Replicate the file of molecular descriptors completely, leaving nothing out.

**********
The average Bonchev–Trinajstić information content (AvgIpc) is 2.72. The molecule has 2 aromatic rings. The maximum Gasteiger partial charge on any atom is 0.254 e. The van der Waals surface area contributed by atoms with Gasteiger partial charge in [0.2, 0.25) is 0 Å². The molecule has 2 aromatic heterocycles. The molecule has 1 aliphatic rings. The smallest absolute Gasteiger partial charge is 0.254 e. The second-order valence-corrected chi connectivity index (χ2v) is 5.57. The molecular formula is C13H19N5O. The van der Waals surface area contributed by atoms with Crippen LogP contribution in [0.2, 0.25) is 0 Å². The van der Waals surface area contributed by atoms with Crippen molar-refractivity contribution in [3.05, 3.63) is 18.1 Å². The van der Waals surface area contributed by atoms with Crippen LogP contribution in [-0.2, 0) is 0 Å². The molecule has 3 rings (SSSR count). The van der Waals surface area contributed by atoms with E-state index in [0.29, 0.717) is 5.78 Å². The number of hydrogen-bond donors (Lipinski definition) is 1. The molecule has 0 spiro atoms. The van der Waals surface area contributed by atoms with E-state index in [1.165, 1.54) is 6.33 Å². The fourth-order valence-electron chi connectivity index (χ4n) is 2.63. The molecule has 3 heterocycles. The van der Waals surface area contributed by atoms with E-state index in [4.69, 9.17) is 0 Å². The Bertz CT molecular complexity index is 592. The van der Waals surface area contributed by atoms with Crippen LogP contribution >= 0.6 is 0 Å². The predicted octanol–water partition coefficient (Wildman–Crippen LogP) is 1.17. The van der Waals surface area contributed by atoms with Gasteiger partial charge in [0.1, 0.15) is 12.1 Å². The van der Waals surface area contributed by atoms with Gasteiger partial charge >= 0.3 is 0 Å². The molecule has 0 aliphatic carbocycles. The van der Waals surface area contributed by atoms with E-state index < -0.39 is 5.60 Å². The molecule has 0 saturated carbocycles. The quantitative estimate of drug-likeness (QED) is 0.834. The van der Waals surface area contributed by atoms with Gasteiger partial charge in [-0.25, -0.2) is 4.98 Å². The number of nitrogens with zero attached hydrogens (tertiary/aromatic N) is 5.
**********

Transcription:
The average Bonchev–Trinajstić information content (AvgIpc) is 2.72. The molecule has 2 aromatic rings. The maximum Gasteiger partial charge on any atom is 0.254 e. The van der Waals surface area contributed by atoms with Gasteiger partial charge in [0.2, 0.25) is 0 Å². The molecule has 2 aromatic heterocycles. The molecule has 1 aliphatic rings. The smallest absolute Gasteiger partial charge is 0.254 e. The second-order valence-corrected chi connectivity index (χ2v) is 5.57. The molecular formula is C13H19N5O. The van der Waals surface area contributed by atoms with Crippen LogP contribution in [0.2, 0.25) is 0 Å². The van der Waals surface area contributed by atoms with Crippen molar-refractivity contribution in [3.05, 3.63) is 18.1 Å². The van der Waals surface area contributed by atoms with Crippen LogP contribution in [-0.2, 0) is 0 Å². The molecule has 3 rings (SSSR count). The van der Waals surface area contributed by atoms with E-state index in [0.29, 0.717) is 5.78 Å². The number of hydrogen-bond donors (Lipinski definition) is 1. The molecule has 0 spiro atoms. The van der Waals surface area contributed by atoms with E-state index in [1.165, 1.54) is 6.33 Å². The fourth-order valence-electron chi connectivity index (χ4n) is 2.63. The molecule has 3 heterocycles. The van der Waals surface area contributed by atoms with E-state index in [4.69, 9.17) is 0 Å². The Bertz CT molecular complexity index is 592. The van der Waals surface area contributed by atoms with Crippen LogP contribution >= 0.6 is 0 Å². The predicted octanol–water partition coefficient (Wildman–Crippen LogP) is 1.17. The van der Waals surface area contributed by atoms with Gasteiger partial charge in [0.1, 0.15) is 12.1 Å². The van der Waals surface area contributed by atoms with Gasteiger partial charge >= 0.3 is 0 Å². The molecule has 0 aliphatic carbocycles. The van der Waals surface area contributed by atoms with E-state index < -0.39 is 5.60 Å². The molecule has 0 saturated carbocycles. The quantitative estimate of drug-likeness (QED) is 0.834. The van der Waals surface area contributed by atoms with Gasteiger partial charge in [-0.25, -0.2) is 4.98 Å². The number of nitrogens with zero attached hydrogens (tertiary/aromatic N) is 5.